Android One was announced by Google earlier this year as a program to increase smartphone ownership in countries where people have less disposable income. It was launched in India about three months ago. Google has now announced that in the coming weeks, Android One devices will start to go on sale in India’s neighboring countries of Bangladesh, Nepal, and Sri Lanka.
The Android One initiative aims to make high-quality smartphones accessible to as many people as possible. Google has coined the term “the next five billion people” as a slogan to underline the fact that while some 1.75 billion people around the world already have a smartphone, the vast majority of the world’s population – over five billion more – do not. The scheme aims to help get smartphones into people’s hands by offering affordable hardware with the latest Android software, and with updates direct from Google.
The first three Android One devices came from Karbonn, Micromax and Spice. They shared the same basic specs: a 4.5 inch display, a quad-core Cortex-A7 processor, dual SIM cards, a replaceable battery and a built-in FM radio. Karbon are also working to release second generation Android One phones for Q1 2015.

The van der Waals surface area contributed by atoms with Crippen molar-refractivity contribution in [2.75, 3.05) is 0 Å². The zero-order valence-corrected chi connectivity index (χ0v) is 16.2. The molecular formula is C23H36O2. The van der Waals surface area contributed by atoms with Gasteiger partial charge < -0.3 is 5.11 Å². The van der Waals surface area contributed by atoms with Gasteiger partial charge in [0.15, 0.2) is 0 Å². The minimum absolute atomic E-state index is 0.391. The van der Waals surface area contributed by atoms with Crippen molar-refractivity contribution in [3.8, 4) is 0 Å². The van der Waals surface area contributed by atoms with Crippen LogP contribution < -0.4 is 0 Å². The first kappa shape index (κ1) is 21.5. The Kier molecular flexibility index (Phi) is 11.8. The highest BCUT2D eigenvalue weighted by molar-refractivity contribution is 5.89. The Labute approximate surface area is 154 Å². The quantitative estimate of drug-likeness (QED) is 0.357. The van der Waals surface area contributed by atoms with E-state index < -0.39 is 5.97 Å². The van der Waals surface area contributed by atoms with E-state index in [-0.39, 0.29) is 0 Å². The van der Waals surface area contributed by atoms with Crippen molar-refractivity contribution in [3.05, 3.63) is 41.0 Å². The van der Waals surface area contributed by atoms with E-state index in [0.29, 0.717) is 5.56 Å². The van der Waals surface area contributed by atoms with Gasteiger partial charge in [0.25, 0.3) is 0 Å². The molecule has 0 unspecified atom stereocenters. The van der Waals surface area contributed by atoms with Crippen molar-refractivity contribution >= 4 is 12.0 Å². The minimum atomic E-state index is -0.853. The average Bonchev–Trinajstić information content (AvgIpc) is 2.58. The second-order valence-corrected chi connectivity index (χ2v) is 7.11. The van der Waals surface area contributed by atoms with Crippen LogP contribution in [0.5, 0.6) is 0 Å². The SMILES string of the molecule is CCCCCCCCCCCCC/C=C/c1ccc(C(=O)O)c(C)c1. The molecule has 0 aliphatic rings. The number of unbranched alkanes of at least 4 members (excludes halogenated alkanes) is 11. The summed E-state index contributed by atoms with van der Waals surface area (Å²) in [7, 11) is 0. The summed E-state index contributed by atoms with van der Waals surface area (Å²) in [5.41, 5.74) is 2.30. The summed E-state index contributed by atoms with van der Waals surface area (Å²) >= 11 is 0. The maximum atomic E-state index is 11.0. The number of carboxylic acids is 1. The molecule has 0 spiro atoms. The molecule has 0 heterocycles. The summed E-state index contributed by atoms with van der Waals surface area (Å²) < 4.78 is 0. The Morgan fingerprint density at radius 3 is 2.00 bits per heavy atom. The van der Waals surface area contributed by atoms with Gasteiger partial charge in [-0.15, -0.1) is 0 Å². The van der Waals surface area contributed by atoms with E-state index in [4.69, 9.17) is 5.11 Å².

In these new countries, which have a combined population of over 200 million people, a large range of manufacturers and network partners will begin to sell Android One smartphones. Alongside Karbonn, Micromax, and Spice, Symphony Mobile will also launch its first Android One phone with the Symphony Roar A50.
When the Android One initiative was launched, it was expected that Android One phones will be available in Indonesia, the Philippines, Bangladesh, Nepal, Pakistan, and Sri Lanka, by the end of 2014. It looks as if Google has managed to achieve at least part of this, and it is likely that Android One will be launched in the other countries during 2015.